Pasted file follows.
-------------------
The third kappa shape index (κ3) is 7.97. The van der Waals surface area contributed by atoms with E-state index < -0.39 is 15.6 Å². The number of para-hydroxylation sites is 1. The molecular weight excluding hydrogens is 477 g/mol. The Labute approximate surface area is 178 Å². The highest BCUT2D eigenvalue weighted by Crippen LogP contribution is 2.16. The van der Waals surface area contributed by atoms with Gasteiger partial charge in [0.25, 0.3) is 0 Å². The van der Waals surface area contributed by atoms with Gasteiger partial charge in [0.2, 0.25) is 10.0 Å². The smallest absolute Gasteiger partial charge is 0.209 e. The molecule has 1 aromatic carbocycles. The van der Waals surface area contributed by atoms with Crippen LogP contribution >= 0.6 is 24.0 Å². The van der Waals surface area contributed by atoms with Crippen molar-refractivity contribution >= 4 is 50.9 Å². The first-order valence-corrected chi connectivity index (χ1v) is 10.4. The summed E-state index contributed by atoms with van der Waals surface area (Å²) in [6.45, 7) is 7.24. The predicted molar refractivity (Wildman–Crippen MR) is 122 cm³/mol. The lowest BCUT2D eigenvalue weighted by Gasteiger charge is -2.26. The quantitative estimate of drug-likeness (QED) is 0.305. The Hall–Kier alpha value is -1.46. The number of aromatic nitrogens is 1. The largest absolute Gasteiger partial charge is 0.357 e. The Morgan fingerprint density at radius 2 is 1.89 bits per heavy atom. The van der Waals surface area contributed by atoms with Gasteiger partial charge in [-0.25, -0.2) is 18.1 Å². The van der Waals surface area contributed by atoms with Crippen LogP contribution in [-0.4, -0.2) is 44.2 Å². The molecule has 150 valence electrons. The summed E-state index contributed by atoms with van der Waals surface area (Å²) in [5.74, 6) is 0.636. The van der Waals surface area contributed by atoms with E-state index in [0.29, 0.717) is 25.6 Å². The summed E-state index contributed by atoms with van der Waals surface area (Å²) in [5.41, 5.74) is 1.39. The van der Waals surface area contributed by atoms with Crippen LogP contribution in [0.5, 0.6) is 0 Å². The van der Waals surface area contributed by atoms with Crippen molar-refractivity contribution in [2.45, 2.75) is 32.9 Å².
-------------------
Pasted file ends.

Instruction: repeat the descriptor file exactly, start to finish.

The third kappa shape index (κ3) is 7.97. The van der Waals surface area contributed by atoms with E-state index < -0.39 is 15.6 Å². The number of para-hydroxylation sites is 1. The molecular weight excluding hydrogens is 477 g/mol. The Labute approximate surface area is 178 Å². The highest BCUT2D eigenvalue weighted by Crippen LogP contribution is 2.16. The van der Waals surface area contributed by atoms with Gasteiger partial charge in [0.25, 0.3) is 0 Å². The van der Waals surface area contributed by atoms with Gasteiger partial charge in [0.2, 0.25) is 10.0 Å². The smallest absolute Gasteiger partial charge is 0.209 e. The molecule has 1 aromatic carbocycles. The van der Waals surface area contributed by atoms with Crippen LogP contribution >= 0.6 is 24.0 Å². The van der Waals surface area contributed by atoms with Crippen molar-refractivity contribution >= 4 is 50.9 Å². The first-order valence-corrected chi connectivity index (χ1v) is 10.4. The summed E-state index contributed by atoms with van der Waals surface area (Å²) in [6.45, 7) is 7.24. The predicted molar refractivity (Wildman–Crippen MR) is 122 cm³/mol. The lowest BCUT2D eigenvalue weighted by Gasteiger charge is -2.26. The quantitative estimate of drug-likeness (QED) is 0.305. The Hall–Kier alpha value is -1.46. The number of aromatic nitrogens is 1. The largest absolute Gasteiger partial charge is 0.357 e. The Morgan fingerprint density at radius 2 is 1.89 bits per heavy atom. The van der Waals surface area contributed by atoms with Gasteiger partial charge in [-0.25, -0.2) is 18.1 Å². The van der Waals surface area contributed by atoms with Crippen LogP contribution in [-0.4, -0.2) is 44.2 Å². The molecule has 150 valence electrons. The summed E-state index contributed by atoms with van der Waals surface area (Å²) in [5.74, 6) is 0.636. The van der Waals surface area contributed by atoms with E-state index in [0.29, 0.717) is 25.6 Å². The summed E-state index contributed by atoms with van der Waals surface area (Å²) in [5.41, 5.74) is 1.39. The van der Waals surface area contributed by atoms with Crippen LogP contribution in [0.5, 0.6) is 0 Å². The van der Waals surface area contributed by atoms with Crippen molar-refractivity contribution in [2.45, 2.75) is 32.9 Å².